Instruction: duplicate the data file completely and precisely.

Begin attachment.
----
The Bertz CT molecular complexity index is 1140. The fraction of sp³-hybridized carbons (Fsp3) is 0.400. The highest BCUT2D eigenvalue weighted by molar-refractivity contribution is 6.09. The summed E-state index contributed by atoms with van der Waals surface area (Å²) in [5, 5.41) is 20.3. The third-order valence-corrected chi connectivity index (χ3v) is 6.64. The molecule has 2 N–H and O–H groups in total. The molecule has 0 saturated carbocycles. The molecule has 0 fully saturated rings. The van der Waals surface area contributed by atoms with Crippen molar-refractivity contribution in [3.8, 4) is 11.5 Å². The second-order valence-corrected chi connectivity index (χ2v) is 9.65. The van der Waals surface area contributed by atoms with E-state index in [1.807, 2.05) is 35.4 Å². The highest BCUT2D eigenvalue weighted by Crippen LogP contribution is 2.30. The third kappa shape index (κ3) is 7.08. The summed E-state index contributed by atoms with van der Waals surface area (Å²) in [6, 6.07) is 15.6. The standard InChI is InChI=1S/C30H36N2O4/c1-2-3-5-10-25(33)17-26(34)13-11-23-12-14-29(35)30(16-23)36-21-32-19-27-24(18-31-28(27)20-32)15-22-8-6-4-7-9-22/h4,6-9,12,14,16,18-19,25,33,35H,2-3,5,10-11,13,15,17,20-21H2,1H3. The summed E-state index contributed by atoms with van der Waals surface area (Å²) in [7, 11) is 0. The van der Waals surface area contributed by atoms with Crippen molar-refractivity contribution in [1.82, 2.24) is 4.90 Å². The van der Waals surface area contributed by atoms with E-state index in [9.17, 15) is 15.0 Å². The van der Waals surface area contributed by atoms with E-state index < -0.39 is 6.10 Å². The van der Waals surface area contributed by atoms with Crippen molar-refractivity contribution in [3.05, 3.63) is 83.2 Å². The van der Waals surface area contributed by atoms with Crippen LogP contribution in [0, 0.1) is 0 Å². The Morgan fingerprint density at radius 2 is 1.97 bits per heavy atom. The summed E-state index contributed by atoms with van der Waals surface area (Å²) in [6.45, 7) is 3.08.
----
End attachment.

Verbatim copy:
The Bertz CT molecular complexity index is 1140. The fraction of sp³-hybridized carbons (Fsp3) is 0.400. The highest BCUT2D eigenvalue weighted by molar-refractivity contribution is 6.09. The summed E-state index contributed by atoms with van der Waals surface area (Å²) in [5, 5.41) is 20.3. The third-order valence-corrected chi connectivity index (χ3v) is 6.64. The molecule has 2 N–H and O–H groups in total. The molecule has 0 saturated carbocycles. The molecule has 0 fully saturated rings. The van der Waals surface area contributed by atoms with Crippen molar-refractivity contribution in [3.8, 4) is 11.5 Å². The second-order valence-corrected chi connectivity index (χ2v) is 9.65. The van der Waals surface area contributed by atoms with E-state index in [1.807, 2.05) is 35.4 Å². The highest BCUT2D eigenvalue weighted by Crippen LogP contribution is 2.30. The third kappa shape index (κ3) is 7.08. The summed E-state index contributed by atoms with van der Waals surface area (Å²) in [6, 6.07) is 15.6. The standard InChI is InChI=1S/C30H36N2O4/c1-2-3-5-10-25(33)17-26(34)13-11-23-12-14-29(35)30(16-23)36-21-32-19-27-24(18-31-28(27)20-32)15-22-8-6-4-7-9-22/h4,6-9,12,14,16,18-19,25,33,35H,2-3,5,10-11,13,15,17,20-21H2,1H3. The summed E-state index contributed by atoms with van der Waals surface area (Å²) in [7, 11) is 0. The van der Waals surface area contributed by atoms with Crippen molar-refractivity contribution in [1.82, 2.24) is 4.90 Å². The van der Waals surface area contributed by atoms with E-state index in [9.17, 15) is 15.0 Å². The van der Waals surface area contributed by atoms with E-state index < -0.39 is 6.10 Å². The van der Waals surface area contributed by atoms with Crippen molar-refractivity contribution in [3.05, 3.63) is 83.2 Å². The van der Waals surface area contributed by atoms with Crippen LogP contribution in [0, 0.1) is 0 Å². The Morgan fingerprint density at radius 2 is 1.97 bits per heavy atom. The summed E-state index contributed by atoms with van der Waals surface area (Å²) in [6.45, 7) is 3.08.